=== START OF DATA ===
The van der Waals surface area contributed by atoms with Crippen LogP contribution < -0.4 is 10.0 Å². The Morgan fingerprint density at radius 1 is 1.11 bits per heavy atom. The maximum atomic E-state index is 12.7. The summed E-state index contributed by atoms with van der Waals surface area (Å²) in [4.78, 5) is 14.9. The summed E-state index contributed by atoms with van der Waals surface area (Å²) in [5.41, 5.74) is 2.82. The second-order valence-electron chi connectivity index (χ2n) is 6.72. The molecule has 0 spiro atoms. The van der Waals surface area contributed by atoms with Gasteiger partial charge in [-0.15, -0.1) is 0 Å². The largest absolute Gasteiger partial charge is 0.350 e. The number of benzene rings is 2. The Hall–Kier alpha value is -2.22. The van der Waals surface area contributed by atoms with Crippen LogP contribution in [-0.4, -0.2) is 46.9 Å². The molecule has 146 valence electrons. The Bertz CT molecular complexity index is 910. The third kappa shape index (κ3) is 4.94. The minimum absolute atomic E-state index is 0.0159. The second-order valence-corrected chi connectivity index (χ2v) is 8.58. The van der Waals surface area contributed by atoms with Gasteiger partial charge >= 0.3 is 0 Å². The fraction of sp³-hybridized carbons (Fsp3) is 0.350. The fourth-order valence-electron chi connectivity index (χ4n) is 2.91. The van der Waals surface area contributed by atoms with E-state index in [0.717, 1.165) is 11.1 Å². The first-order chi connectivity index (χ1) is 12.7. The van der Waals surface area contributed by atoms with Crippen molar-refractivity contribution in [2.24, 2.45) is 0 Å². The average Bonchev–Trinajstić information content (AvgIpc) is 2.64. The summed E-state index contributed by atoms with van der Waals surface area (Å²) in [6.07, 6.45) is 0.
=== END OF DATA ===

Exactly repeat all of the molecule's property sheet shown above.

The van der Waals surface area contributed by atoms with Crippen LogP contribution < -0.4 is 10.0 Å². The Morgan fingerprint density at radius 1 is 1.11 bits per heavy atom. The maximum atomic E-state index is 12.7. The summed E-state index contributed by atoms with van der Waals surface area (Å²) in [4.78, 5) is 14.9. The summed E-state index contributed by atoms with van der Waals surface area (Å²) in [5.41, 5.74) is 2.82. The second-order valence-electron chi connectivity index (χ2n) is 6.72. The molecule has 0 spiro atoms. The van der Waals surface area contributed by atoms with Gasteiger partial charge in [-0.15, -0.1) is 0 Å². The largest absolute Gasteiger partial charge is 0.350 e. The number of benzene rings is 2. The Hall–Kier alpha value is -2.22. The van der Waals surface area contributed by atoms with Crippen LogP contribution in [-0.4, -0.2) is 46.9 Å². The molecule has 146 valence electrons. The Bertz CT molecular complexity index is 910. The third kappa shape index (κ3) is 4.94. The minimum absolute atomic E-state index is 0.0159. The second-order valence-corrected chi connectivity index (χ2v) is 8.58. The van der Waals surface area contributed by atoms with Gasteiger partial charge >= 0.3 is 0 Å². The fraction of sp³-hybridized carbons (Fsp3) is 0.350. The fourth-order valence-electron chi connectivity index (χ4n) is 2.91. The van der Waals surface area contributed by atoms with E-state index in [0.717, 1.165) is 11.1 Å². The first-order chi connectivity index (χ1) is 12.7. The van der Waals surface area contributed by atoms with Crippen molar-refractivity contribution in [2.24, 2.45) is 0 Å². The average Bonchev–Trinajstić information content (AvgIpc) is 2.64. The summed E-state index contributed by atoms with van der Waals surface area (Å²) in [6.07, 6.45) is 0.